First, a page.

Figuring out how to watch the Winter Olympics in the USA could be an Olympic sport on its own

Estimated read time: 3 minutes

Much has been written about how to watch the Olympics in Korea in 2018. And there are a lot of ways to do it, including online and on more traditional TV.

The 15-hour time difference to Cedar Rapids certainly isn’t making the TV watching easy either and The Onion hilariously tweeted:

Exhausted Olympians Wake Up Early To Repeat Opening Ceremony For American Time Zones

You may remember that in early 2015 we cut satellite and I snarkily posted that daughter looked up briefly from her iPhone to complain that we did.

Since then we haven’t had satellite and most of our TV watching happens through Roku and services provided through them -including Netflix, Amazon Prime and everything about how YouTube owns my primetime TV viewing.

I was interested to see how I could watch the Olympics. I saw some of the posts about the opening ceremony as it was happening live and then saw some of the half-day delayed broadcast on NBC, which I watched over the antenna.

True story:

I tried some of the other options to view the Olympics. I was excited to hear that NBC was also streaming online, until I was greeted by a ticking clock that let me know that I only got 30 minutes of free viewing time:

Of course, I could kill that restriction by tying the stream on the web or in the app to a service provider:

So what’s the difference to just watching it on TV then? That didn’t really help the cord cutters like me. Now, I did notice that I could also tired to YouTube TV, Hulu and FuboTV-which are digital content providers.

This experience actually got me to check out YouTube TV, which cost over $30 per month but offered me a seven-day trial.

Related: This curling message during the last Olympics was time well!

I can stream it to my TV, just like I do with regular YouTube doing the primetime TV hours, and I like how it shows me what a channel is currently showing while controlling what I’m watching on TV through the app:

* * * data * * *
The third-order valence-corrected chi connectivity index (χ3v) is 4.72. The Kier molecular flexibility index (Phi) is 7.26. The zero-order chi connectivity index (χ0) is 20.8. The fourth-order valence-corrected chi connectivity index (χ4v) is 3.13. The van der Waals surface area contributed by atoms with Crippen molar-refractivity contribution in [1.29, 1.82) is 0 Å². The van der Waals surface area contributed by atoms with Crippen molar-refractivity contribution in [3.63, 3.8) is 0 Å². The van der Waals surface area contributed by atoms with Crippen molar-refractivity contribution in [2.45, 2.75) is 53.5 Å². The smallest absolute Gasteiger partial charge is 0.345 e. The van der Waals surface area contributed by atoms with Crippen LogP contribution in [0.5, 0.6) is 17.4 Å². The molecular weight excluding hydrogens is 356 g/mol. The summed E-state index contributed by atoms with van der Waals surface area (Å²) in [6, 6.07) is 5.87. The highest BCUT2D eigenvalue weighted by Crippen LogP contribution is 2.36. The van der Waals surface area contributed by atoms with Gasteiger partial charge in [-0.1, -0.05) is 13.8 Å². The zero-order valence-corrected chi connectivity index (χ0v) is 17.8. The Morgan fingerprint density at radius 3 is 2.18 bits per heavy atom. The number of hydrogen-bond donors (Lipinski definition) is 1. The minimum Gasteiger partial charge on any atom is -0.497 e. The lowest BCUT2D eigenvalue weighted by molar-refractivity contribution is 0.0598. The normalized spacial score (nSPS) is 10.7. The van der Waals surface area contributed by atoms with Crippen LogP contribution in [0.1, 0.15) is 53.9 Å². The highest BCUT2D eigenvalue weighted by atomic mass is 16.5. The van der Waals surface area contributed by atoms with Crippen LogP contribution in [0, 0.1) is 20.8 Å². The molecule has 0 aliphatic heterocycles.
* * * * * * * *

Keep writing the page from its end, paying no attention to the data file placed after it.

In this picture here you can see that ESPN is currently on commercial so of course I wouldn’t start watching that channel at that time. This is a very useful tool to make the clicking around experience more efficient.

But, why make it so difficult?

Honestly, watching and even paying for content is way too complicated for people like me who have cut the traditional cord with TV.

I was kind of expecting to be able to just purchase certain streams and events directly in the app. I would’ve paid for that on a purchase-by-purchase case.

Let me give an example from other TV content. While I hardly ever watch live TV, I’ve subscribed to a number of shows on Amazon Prime Video, including:

Basically, I subscribed to entire seasons of those shows on Amazon for a fee. Every time a new episode goes live on Amazon-typically the morning after it was on TV-I get an email alerting me that it’s now live.

I typically hop right over and watch the show without ads and on demand. Sometimes, if I’m about to get on a trip by airplane I’ll download the episodes and watch them on the trip when I know there’s no Wi-Fi.

Related:The best and worst airport WiFi

Of course, I have no idea how much revenue these subscription-based models make Amazon but I do know that I would not watch those shows on TV because of the time, commercials and other family obligations but I do watch them religiously on the app. And I even pay extra for them.

Of course, the shows wouldn’t exist without TV so I’m not recommending to get rid of the TV piece of it but what can other content opportunities copy here? Maybe sports can be shown like this on demand and through different payment options. Maybe one day…